What a wonderfully insightful post, told in what could be the perfect way: sometimes it can be hard to take a step back and realize you may be part of the problem. That said, when I was assisting at an orphanage overseas, the girls loved having their photo taken and said as much, not discriminating as to who was snapping the picture.

An interesting project looking to create "photo diplomacy", where you leave the photo with the person, rather than snapping it and giving them a 10 second viewing:

Rachel said...

Hi ABM, thanks for the comment! :o)

I did used to let the kids I knew in my neighborhood in Northern Uganda run around a bit with my camera and take photos -- theirs are some of the best photos I have to remember the place and the people I lived with (and I gave copies -- take a photo, give a photo!). I just had a cheap digital camera but it was pretty hardy (which is lucky, cuz kids dropped it a lot). Kids do love cameras -- you're right... I do think, for me at least, it makes all the difference if I know the person or not...

Anonymous said...

I think there's a difference between developing a relationship w/people for a photo shoot, and acting like you are at a tourist spot! :-) Scarlett Lion does an amazing and professional job of it. The intimacy she creates shows in the photos. Quite different than snapping, snapping and especially snapping without asking permission like many do. Or snapping the most vulnerable and shocking shots. It's really a complicated thing. I have tons of photos of me in the middle of a group of 'brown' people, who asked me to take a shot with them. I know what our relationship was, but no on else will tell from the picture. It will look like another one of those "look at me, the white person in the middle of the brown people". All in all the photos can carry so many unwanted connotations that it takes real talent and focus to make them work!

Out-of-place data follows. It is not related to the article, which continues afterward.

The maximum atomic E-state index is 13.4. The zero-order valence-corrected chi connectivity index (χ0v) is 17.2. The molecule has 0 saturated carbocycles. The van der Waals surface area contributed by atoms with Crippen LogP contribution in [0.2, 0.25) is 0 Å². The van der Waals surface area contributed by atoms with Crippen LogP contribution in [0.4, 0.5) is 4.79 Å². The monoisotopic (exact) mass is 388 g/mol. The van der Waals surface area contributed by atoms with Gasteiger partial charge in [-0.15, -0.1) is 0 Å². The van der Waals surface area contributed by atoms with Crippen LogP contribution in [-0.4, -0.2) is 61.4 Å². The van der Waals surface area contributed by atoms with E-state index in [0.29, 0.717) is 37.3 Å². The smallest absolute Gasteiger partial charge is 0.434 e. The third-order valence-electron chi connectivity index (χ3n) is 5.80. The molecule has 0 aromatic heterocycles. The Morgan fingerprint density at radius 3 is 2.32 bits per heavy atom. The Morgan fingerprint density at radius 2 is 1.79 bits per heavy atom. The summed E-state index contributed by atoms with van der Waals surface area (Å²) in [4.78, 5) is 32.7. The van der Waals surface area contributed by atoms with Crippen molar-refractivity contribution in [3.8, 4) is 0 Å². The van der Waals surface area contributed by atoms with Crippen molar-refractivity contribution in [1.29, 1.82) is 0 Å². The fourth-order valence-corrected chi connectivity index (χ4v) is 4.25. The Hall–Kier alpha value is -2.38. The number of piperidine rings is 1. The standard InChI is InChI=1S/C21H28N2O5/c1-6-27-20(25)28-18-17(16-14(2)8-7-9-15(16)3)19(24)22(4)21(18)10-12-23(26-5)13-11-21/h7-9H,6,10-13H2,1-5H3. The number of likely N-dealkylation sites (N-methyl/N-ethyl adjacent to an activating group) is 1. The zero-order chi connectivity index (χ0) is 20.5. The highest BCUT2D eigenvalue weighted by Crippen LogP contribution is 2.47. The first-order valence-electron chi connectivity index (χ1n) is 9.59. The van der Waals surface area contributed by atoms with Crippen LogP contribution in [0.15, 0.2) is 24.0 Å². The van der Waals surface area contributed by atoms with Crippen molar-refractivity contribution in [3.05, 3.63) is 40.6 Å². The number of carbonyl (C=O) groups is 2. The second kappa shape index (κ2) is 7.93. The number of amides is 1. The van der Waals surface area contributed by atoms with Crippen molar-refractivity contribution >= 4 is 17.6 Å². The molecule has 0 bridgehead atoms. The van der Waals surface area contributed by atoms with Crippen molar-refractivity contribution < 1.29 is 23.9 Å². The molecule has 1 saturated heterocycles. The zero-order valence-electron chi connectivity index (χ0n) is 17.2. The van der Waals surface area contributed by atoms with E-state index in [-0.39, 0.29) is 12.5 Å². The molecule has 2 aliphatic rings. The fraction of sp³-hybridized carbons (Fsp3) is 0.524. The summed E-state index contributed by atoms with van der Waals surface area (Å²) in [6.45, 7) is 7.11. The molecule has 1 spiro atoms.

Rachel said...

Linda!!! This is a little off subject, but you still haven't posted an overview or outline of your Children/Youth/Media presentation (have you?) for those of us with ridiculously poor internet (thanks, movie-downloading colleagues!) and nasty firewalls.

I think that one can treat one's fellow bloggers as DJs and make song requests, and I hereby formally request that.

s said...

i know it would have been embarrassing to be in a situation like this.I have bben taking pics of people in congo of and on.sometimes discreetly and some times where people are friendly.Although one feels guilty after taking these discreet pics but i console myself that I am not using them for any public use or display or commercial activity.The act of these people who took your snaps was despicable and very un soldierly

s said...

i have although always made sure that no such pic is taken that the person feels uneasy or embarrassed or its vulgar/obscene in any manner.

Rachel said...

S!!! I'm so sorry I haven't gotten back to you, I've been SO BUSY. Even on Sunday, I was at the beach WITH MY COMPUTER working.

Please, please, please let's get coffee soon (or something) and please don't think I've been ignoring you. Just crazy-busy.

s said...

you may see the mail i have sent you recently.May be this week on working day you may join us for dinner as your sundays are busy.By the way I still havnt managed to go to volcano despite all the efforts.ICCN is not agreeing for giving permission.

Rachel said...

This week is very busy with work and dinners, but this weekend or next week, if I'm not up North, would be great...

And you're KIDDING me about the volcano?!?! I know other people who haven't gotten permission, but that was because of iNGO security rules, not the ICCN... I'm so surprised!!!

s said...

friday/saturday,let me know.

Esteyonage said...

great post. the constant dilemma of when and who to snap and why. its a tough one.

Rachel said...

Esteyonage, thank you so much for your nice comment! :o)

S, again, I'm so sorry. Next week will be much calmer for me. I've been so so busy and bad at communicating!!!

s said...

saturday evening and sunday morning?